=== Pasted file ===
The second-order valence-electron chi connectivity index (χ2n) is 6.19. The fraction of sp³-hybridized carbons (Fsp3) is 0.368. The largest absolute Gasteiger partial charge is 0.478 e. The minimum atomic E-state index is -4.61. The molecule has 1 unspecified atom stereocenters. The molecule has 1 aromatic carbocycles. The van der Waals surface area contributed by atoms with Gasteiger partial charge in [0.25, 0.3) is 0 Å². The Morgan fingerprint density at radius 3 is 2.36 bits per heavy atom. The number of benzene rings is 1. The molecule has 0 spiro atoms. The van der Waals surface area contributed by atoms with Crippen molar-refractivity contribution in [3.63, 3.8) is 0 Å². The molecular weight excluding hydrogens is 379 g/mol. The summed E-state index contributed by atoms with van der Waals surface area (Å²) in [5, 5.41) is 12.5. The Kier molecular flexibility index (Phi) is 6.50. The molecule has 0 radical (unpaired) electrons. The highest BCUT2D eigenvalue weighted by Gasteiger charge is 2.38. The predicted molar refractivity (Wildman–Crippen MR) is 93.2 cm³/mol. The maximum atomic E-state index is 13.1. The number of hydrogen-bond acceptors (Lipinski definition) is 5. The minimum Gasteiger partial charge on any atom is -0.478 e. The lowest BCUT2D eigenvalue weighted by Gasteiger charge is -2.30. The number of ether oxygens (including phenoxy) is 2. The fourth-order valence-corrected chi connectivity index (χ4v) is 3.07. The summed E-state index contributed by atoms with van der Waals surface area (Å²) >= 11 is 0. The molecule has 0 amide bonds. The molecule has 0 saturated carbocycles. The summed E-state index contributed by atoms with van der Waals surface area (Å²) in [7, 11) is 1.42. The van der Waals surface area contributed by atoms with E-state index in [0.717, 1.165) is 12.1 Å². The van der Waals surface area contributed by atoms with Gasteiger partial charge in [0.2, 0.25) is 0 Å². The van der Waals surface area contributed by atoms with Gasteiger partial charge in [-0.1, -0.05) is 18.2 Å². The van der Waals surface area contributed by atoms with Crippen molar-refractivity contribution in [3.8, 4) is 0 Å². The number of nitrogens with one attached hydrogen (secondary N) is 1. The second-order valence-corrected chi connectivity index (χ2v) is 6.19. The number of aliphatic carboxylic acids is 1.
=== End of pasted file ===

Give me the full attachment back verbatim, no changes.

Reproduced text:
The second-order valence-electron chi connectivity index (χ2n) is 6.19. The fraction of sp³-hybridized carbons (Fsp3) is 0.368. The largest absolute Gasteiger partial charge is 0.478 e. The minimum atomic E-state index is -4.61. The molecule has 1 unspecified atom stereocenters. The molecule has 1 aromatic carbocycles. The van der Waals surface area contributed by atoms with Gasteiger partial charge in [0.25, 0.3) is 0 Å². The Morgan fingerprint density at radius 3 is 2.36 bits per heavy atom. The number of benzene rings is 1. The molecule has 0 spiro atoms. The van der Waals surface area contributed by atoms with Crippen molar-refractivity contribution in [3.63, 3.8) is 0 Å². The molecular weight excluding hydrogens is 379 g/mol. The summed E-state index contributed by atoms with van der Waals surface area (Å²) in [5, 5.41) is 12.5. The Kier molecular flexibility index (Phi) is 6.50. The molecule has 0 radical (unpaired) electrons. The highest BCUT2D eigenvalue weighted by Gasteiger charge is 2.38. The predicted molar refractivity (Wildman–Crippen MR) is 93.2 cm³/mol. The maximum atomic E-state index is 13.1. The number of hydrogen-bond acceptors (Lipinski definition) is 5. The minimum Gasteiger partial charge on any atom is -0.478 e. The lowest BCUT2D eigenvalue weighted by Gasteiger charge is -2.30. The number of ether oxygens (including phenoxy) is 2. The fourth-order valence-corrected chi connectivity index (χ4v) is 3.07. The summed E-state index contributed by atoms with van der Waals surface area (Å²) >= 11 is 0. The molecule has 0 amide bonds. The molecule has 0 saturated carbocycles. The summed E-state index contributed by atoms with van der Waals surface area (Å²) in [7, 11) is 1.42. The van der Waals surface area contributed by atoms with E-state index in [0.717, 1.165) is 12.1 Å². The van der Waals surface area contributed by atoms with Gasteiger partial charge in [0.2, 0.25) is 0 Å². The van der Waals surface area contributed by atoms with Gasteiger partial charge in [-0.1, -0.05) is 18.2 Å². The van der Waals surface area contributed by atoms with Crippen molar-refractivity contribution in [3.8, 4) is 0 Å². The number of nitrogens with one attached hydrogen (secondary N) is 1. The second-order valence-corrected chi connectivity index (χ2v) is 6.19. The number of aliphatic carboxylic acids is 1.